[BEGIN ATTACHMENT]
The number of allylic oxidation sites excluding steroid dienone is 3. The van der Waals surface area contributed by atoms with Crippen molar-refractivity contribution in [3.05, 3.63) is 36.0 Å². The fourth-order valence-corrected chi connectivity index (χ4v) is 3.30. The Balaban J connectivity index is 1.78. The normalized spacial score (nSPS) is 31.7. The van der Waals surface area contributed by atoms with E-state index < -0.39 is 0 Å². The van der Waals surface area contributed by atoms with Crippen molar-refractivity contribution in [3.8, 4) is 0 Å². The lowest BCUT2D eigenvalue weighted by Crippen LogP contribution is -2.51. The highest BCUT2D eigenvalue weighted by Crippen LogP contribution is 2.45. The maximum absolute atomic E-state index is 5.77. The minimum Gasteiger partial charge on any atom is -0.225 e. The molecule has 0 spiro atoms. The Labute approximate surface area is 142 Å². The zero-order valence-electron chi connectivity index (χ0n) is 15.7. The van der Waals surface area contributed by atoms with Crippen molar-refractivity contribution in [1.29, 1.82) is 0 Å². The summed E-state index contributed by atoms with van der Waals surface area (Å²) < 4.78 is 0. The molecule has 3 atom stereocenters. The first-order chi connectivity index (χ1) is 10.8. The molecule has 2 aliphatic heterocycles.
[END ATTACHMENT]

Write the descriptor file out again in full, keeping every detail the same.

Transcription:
The number of allylic oxidation sites excluding steroid dienone is 3. The van der Waals surface area contributed by atoms with Crippen molar-refractivity contribution in [3.05, 3.63) is 36.0 Å². The fourth-order valence-corrected chi connectivity index (χ4v) is 3.30. The Balaban J connectivity index is 1.78. The normalized spacial score (nSPS) is 31.7. The van der Waals surface area contributed by atoms with E-state index < -0.39 is 0 Å². The van der Waals surface area contributed by atoms with Crippen molar-refractivity contribution in [3.8, 4) is 0 Å². The lowest BCUT2D eigenvalue weighted by Crippen LogP contribution is -2.51. The highest BCUT2D eigenvalue weighted by Crippen LogP contribution is 2.45. The maximum absolute atomic E-state index is 5.77. The minimum Gasteiger partial charge on any atom is -0.225 e. The molecule has 0 spiro atoms. The Labute approximate surface area is 142 Å². The zero-order valence-electron chi connectivity index (χ0n) is 15.7. The van der Waals surface area contributed by atoms with Crippen molar-refractivity contribution in [1.29, 1.82) is 0 Å². The summed E-state index contributed by atoms with van der Waals surface area (Å²) < 4.78 is 0. The molecule has 3 atom stereocenters. The first-order chi connectivity index (χ1) is 10.8. The molecule has 2 aliphatic heterocycles.